Regional Environmental Change

, Volume 13, Issue 2, pp 437–447 | Cite as

Determinants of adaptation practices to climate change by Chepang households in the rural Mid-Hills of Nepal

  • Luni Piya
  • Keshav Lall Maharjan
  • Niraj Prakash Joshi
Original Article


This study analyzes the factors influencing the adoption of various adaptation practices by a highly marginalized indigenous community in the remote rural Mid-Hills of Nepal. The analysis is based on a household survey conducted among 221 Chepang households selected randomly. A multivariate probit model was used to analyze five categories of adaptation choices against a set of socio-economic, institutional, infrastructural, and perception variables. Perception of rainfall changes, size of landholding, status of land tenure, distance to motor road, access to productive credit, information, extension services, and skill development trainings are all influential to enable households to deviate away from traditional coping strategies and adopt suitable practices to adapt to climate vagaries. Policies and development activities should be geared to address these determinants in order to facilitate adaptation.


Adaptation choices Climate change and extremes Chepang Multivariate probit 



The authors acknowledge the Global Environmental Leaders (GELs) Education Program for Designing a Low-Carbon World, and the Hiroshima International Center for Environmental Cooperation (HICEC) at the Graduate School for International Development and Cooperation (IDEC), Hiroshima University, Japan, for providing research grant to conduct this study. We also owe thanks to Nepal Chepang Association (NCA) for facilitating the fieldwork and all the respondents for their cooperation. Finally, the authors would like to thank the two anonymous reviewers for their constructive comments to improve the paper.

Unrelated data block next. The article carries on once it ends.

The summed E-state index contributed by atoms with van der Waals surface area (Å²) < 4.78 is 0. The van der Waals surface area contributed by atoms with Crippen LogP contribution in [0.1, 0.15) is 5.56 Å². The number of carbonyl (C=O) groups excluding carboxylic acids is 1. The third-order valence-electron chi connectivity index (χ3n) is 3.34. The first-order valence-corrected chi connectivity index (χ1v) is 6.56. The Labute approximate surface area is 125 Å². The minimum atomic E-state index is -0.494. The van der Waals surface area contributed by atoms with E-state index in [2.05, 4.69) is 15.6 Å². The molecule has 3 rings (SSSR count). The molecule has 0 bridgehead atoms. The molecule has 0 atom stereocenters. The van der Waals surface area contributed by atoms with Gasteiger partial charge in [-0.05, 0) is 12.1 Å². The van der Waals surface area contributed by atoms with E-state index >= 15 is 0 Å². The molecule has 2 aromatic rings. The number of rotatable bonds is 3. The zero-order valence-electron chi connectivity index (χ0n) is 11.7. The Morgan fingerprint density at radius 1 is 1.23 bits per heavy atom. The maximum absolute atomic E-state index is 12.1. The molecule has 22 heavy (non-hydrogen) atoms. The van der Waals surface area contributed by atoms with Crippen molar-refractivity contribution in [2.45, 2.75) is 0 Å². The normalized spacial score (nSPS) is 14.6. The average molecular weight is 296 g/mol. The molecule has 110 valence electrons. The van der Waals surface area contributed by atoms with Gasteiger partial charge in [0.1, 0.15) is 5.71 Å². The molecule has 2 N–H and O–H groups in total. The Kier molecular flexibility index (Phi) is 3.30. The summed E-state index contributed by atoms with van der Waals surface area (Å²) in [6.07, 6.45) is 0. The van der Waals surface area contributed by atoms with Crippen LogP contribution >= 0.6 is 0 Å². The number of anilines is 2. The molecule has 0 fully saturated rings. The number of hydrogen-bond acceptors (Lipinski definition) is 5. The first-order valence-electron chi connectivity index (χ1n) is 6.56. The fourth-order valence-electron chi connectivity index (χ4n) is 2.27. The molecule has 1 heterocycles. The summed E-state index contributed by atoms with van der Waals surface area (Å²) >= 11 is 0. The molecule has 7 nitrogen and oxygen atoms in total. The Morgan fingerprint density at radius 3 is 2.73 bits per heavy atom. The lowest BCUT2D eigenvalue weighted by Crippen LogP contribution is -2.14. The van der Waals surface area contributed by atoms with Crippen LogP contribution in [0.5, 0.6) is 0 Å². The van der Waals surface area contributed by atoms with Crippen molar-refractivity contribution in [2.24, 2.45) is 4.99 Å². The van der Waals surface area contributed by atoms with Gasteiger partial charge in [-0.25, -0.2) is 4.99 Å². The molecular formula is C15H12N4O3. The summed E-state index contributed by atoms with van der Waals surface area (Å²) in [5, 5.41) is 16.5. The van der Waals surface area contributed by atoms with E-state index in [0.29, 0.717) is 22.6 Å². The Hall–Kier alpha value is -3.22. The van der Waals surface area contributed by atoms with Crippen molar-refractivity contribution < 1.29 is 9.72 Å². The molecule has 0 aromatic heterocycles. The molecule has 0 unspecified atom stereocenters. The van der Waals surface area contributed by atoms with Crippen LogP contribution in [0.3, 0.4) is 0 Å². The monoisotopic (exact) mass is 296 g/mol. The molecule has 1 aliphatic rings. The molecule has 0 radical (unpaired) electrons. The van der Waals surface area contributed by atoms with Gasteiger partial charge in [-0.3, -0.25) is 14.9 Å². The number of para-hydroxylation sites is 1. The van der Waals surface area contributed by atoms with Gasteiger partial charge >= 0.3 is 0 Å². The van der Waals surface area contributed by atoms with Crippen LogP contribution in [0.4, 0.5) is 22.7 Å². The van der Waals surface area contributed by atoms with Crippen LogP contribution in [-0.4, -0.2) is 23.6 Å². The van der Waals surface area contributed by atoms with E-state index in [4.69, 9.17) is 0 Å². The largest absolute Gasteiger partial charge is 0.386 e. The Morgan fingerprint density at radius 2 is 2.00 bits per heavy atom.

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Copyright information

© Springer-Verlag Berlin Heidelberg 2012

Authors and Affiliations

  • Luni Piya
    • 1
  • Keshav Lall Maharjan
    • 1
  • Niraj Prakash Joshi
    • 1
  1. 1.Graduate School for International Development and CooperationHiroshima UniversityHigashi-HiroshimaJapan

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